Learning and behavioural issues in DMD/BMD

This EU-funded project connecting 19 partners aims to address learning and behavioral issues in Duchenne Muscular Dystrophy and Becker Muscular Dystrophy. This aspect was already recognized in 1861, when Duchenne de Boulogne first described the neuromuscular condition.

Brain involvement received less attention

However, in the last few decades, most of the efforts have focused on improving outcomes related to muscle weakness. Brain involvement received less attention. The BIND project is the first project of this scale to improve characterization of brain involvement in DMD and BMD, and analyze learning and behavioral issues.

Our Role

DDF is responsible for:

  1. The collection, curation, and integration of non- and clinical data.
  2. Providing a secure repository under Data FAIR Principles and GDPR regulations for all the data produced during the project;
  3. Supporting data related activities to be compliant with the predefined Ethics Requirements;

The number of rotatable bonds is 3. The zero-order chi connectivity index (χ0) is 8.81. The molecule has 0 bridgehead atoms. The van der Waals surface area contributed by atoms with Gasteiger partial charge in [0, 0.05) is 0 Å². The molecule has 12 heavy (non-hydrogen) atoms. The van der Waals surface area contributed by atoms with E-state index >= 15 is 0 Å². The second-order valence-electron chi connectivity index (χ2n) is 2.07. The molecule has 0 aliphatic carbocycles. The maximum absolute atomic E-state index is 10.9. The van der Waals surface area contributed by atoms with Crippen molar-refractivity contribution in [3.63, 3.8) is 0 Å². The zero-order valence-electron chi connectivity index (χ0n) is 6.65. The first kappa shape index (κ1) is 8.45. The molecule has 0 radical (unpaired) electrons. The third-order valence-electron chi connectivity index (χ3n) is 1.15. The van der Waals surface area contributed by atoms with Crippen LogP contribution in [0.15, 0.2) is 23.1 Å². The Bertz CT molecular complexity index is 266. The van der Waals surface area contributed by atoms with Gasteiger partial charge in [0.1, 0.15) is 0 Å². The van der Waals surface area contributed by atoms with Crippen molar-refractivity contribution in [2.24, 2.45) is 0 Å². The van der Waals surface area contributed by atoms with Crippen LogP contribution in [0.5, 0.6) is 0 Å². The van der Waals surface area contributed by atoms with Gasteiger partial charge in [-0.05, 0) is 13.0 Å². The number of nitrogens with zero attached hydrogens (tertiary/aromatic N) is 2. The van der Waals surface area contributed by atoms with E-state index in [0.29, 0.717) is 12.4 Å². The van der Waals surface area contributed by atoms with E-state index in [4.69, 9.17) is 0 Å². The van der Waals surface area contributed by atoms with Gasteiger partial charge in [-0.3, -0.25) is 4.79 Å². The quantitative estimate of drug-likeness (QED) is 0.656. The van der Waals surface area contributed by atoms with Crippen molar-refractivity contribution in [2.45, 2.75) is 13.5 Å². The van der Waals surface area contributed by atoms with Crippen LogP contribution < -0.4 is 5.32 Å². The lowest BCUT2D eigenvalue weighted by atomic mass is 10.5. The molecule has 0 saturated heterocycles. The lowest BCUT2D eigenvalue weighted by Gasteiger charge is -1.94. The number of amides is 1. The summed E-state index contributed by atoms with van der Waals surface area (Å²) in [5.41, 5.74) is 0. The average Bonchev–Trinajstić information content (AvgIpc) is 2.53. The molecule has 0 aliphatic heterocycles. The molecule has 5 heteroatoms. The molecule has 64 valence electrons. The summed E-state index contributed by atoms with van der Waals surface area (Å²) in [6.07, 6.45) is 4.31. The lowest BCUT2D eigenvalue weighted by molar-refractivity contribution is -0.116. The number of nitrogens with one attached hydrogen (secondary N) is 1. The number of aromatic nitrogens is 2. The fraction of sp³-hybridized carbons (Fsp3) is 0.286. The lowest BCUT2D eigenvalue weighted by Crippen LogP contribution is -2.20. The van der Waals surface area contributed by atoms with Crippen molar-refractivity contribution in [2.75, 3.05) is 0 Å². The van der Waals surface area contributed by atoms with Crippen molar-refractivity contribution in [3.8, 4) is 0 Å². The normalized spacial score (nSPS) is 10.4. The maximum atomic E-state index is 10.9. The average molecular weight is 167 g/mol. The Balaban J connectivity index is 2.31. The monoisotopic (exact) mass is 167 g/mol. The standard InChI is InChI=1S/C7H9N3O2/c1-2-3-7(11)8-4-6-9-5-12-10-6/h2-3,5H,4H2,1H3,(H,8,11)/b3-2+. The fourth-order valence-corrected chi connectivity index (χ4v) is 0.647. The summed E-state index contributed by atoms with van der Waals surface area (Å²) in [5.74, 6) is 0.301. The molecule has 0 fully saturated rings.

4. Contributing to the creation of a data management plan following the H2020 guidelines. The plan addresses the FAIRification procedure of data, following the principles of Open Science, the accessibility, verification, re-use, curation and preservation of data;
  5. Participating in the communication and dissemination activities;
  6. Training of BIND partners on FAIR principles and data FAIRification processes.
Goal 1


Localising the isoforms that the Duchenne & Becker muscular dystrophy locus produces in the brain and their function
Goal 2


Improve understanding of postnatal brain restoration of different dystrophin isoforms using preclinical models.
Goal 3


Defining the spectrum of brain comorbidities in DMD and BMD individuals, and how to best assess them.
Goal 4


Creating optimal and uniform outcome measures to assess brain comorbidities in Duchenne and Becker MD.

Benefit the broader neuromuscular field

As well as being of great importance for the Duchenne and Becker community, this project might also benefit the broader neuromuscular and neurodevelopmental field. Brain comorbidity neurobiology is poorly understood, and standards of care not widely disseminated and implemented. This four-year project describing the contribution of a specific protein (dystrophin) to brain function could be of crucial value for the broader neurobiology field, including autistic spectrum disorders.


This project has received funding from the European Union’s Horizon 2020 research and innovation programme under grant agreement No 847826.